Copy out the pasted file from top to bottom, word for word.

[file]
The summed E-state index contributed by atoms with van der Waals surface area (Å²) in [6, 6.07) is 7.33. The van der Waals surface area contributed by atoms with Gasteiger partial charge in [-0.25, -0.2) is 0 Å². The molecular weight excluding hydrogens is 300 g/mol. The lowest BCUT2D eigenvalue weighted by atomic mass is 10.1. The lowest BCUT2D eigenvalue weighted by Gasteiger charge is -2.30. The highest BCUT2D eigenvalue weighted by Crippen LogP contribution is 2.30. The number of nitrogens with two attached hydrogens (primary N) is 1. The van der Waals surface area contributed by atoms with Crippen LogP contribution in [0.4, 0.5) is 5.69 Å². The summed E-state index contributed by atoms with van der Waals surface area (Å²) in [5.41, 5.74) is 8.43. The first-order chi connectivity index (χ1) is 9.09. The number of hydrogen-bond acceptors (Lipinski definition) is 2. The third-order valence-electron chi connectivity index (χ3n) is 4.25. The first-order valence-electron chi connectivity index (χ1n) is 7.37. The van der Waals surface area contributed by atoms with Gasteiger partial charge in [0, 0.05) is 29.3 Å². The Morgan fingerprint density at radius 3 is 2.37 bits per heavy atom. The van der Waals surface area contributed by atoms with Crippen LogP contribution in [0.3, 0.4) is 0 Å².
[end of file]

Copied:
The summed E-state index contributed by atoms with van der Waals surface area (Å²) in [6, 6.07) is 7.33. The van der Waals surface area contributed by atoms with Gasteiger partial charge in [-0.25, -0.2) is 0 Å². The molecular weight excluding hydrogens is 300 g/mol. The lowest BCUT2D eigenvalue weighted by atomic mass is 10.1. The lowest BCUT2D eigenvalue weighted by Gasteiger charge is -2.30. The highest BCUT2D eigenvalue weighted by Crippen LogP contribution is 2.30. The number of nitrogens with two attached hydrogens (primary N) is 1. The van der Waals surface area contributed by atoms with Crippen LogP contribution in [0.4, 0.5) is 5.69 Å². The summed E-state index contributed by atoms with van der Waals surface area (Å²) in [5.41, 5.74) is 8.43. The first-order chi connectivity index (χ1) is 9.09. The number of hydrogen-bond acceptors (Lipinski definition) is 2. The third-order valence-electron chi connectivity index (χ3n) is 4.25. The first-order valence-electron chi connectivity index (χ1n) is 7.37. The van der Waals surface area contributed by atoms with Gasteiger partial charge in [0, 0.05) is 29.3 Å². The Morgan fingerprint density at radius 3 is 2.37 bits per heavy atom. The van der Waals surface area contributed by atoms with Crippen LogP contribution in [0.3, 0.4) is 0 Å².